Thieves are increasingly stealing people’s phone numbers in a new scheme known as “porting” or “port-out scamming.”
A phone porting scam involves criminals knowing a few pieces of personal information about you and having your number “ported” to another service provider.
If a scammer knows your phone number, name and other data, they can impersonate you by calling your mobile service provider and take total control of not only your phone — but in some cases your identity.
What you need to know about cell phone porting scams
Cell phone number porting can have numerous consequences: Once a thief has ported your number to another service provider, they can tap into other accounts of yours that require codes or a text sent to your phone. That means your bank accounts, email service and more could be at their fingertips in no time.
Mobile service providers are doing what they can to alert their customers about the scam. Recently a member of Team Clark received a message from T-Mobile about porting scams. It read:
“Fraudsters are attempting to compromise personal bank accounts by gaining access to your wireless account,” the message said. “They do this by guessing common security PINs, such as birthdates, sequential numbers (e.g., 12345678), or repetitive numbers (e.g., 11111111).”
Phone porting scam: How to tell if you’ve been victimized
You may be wondering how to prevent or stop this scam. First, you need to know how to detect it. One tell-tale sign that you’re being victimized is if your phone suddenly switches to “Emergency Call Service Only” or something close to it. If you see that, call your mobile phone service provider immediately.
According to the Better Business Bureau, when you see this message about emergency calls only, “That’s what happens when your phone number has been transferred to another phone.”
Phone porting scam: How to protect yourself
If you have reason to suspect that you’ve fallen victim to phone porting, what you want to do at that point is protect yourself from identity theft and fraud.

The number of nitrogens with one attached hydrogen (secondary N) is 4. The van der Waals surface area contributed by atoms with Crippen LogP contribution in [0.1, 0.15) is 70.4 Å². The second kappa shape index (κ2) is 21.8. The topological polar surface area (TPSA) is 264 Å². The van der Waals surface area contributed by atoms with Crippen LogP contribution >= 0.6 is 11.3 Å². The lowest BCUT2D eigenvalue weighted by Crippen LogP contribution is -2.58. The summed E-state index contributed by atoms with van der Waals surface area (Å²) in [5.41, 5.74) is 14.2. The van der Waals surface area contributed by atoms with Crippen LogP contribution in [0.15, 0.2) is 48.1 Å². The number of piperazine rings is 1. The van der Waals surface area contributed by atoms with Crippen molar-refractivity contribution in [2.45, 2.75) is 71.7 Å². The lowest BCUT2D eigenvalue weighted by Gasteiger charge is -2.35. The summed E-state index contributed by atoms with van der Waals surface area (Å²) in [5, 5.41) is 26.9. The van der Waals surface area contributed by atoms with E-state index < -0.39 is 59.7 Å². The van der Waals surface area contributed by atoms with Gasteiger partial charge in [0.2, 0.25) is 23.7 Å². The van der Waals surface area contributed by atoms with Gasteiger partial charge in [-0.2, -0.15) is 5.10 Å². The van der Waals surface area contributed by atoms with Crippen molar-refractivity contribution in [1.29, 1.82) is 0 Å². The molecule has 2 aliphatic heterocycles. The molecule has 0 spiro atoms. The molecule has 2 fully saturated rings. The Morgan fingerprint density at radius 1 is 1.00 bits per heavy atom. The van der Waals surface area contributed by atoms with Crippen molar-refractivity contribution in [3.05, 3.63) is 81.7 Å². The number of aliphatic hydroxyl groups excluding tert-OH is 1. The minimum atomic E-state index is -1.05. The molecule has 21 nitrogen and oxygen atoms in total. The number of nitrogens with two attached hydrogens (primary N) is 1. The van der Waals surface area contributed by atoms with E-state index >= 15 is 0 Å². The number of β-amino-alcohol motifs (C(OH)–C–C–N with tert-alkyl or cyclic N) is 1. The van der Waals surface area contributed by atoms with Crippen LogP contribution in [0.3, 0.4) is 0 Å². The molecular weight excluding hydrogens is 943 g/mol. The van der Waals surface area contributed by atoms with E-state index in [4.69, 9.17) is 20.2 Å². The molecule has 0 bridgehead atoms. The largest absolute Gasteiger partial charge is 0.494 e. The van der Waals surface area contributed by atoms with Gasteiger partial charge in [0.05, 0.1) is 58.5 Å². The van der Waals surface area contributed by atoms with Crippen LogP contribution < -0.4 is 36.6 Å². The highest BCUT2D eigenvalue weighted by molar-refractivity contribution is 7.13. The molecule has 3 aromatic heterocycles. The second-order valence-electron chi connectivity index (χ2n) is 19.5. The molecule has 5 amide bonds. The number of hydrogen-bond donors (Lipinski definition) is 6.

Contact your mobile service provider and change your account security PIN and/or security question. Here are instructions on securing your accounts with the major providers:
AT&T: AT&T encourages its customers to add all “extra security” measures like two-factor authentication to their wireless accounts. Follow this link to do that.
MetroPCS: Call 1-888-8Metro8 if you suspect a port-out scam. You can also change your PIN and security question answer by logging into your account or by calling Metro PCS Customer Care at 1-888-863-8768.
T-Mobile: T-Mobile is encouraging customers to set up a new PIN/passcode, as well. This is in addition to your MyT-Mobile password. You can call their Customer Care team at (1-800-937-8997) or go to any T-Mobile retail store.
Sprint: Customers can change their 6- to 10-digit PIN by signing on to Sprint.com and going to the My Preferences tab. If you don’t know your PIN, you can answer your security question when calling Sprint at 1-888-211-4727 or visiting any Sprint retail store.
Verizon: You can change your four-digit account PIN, which verifies your identity, by contacting Verizon at 1-800-922-0204 or going to vzw.com/PIN. You can also change your password after you sign in to your My Verizon account online or with the app.
Other security measures you can take…
Contact your bank and other financial institutions to let them know of your ordeal so they can pay special attention to any suspicious activity on your account.
If you haven’t already, freeze your credit. Money expert Clark Howard’s Credit Freeze Guide will walk you through the steps.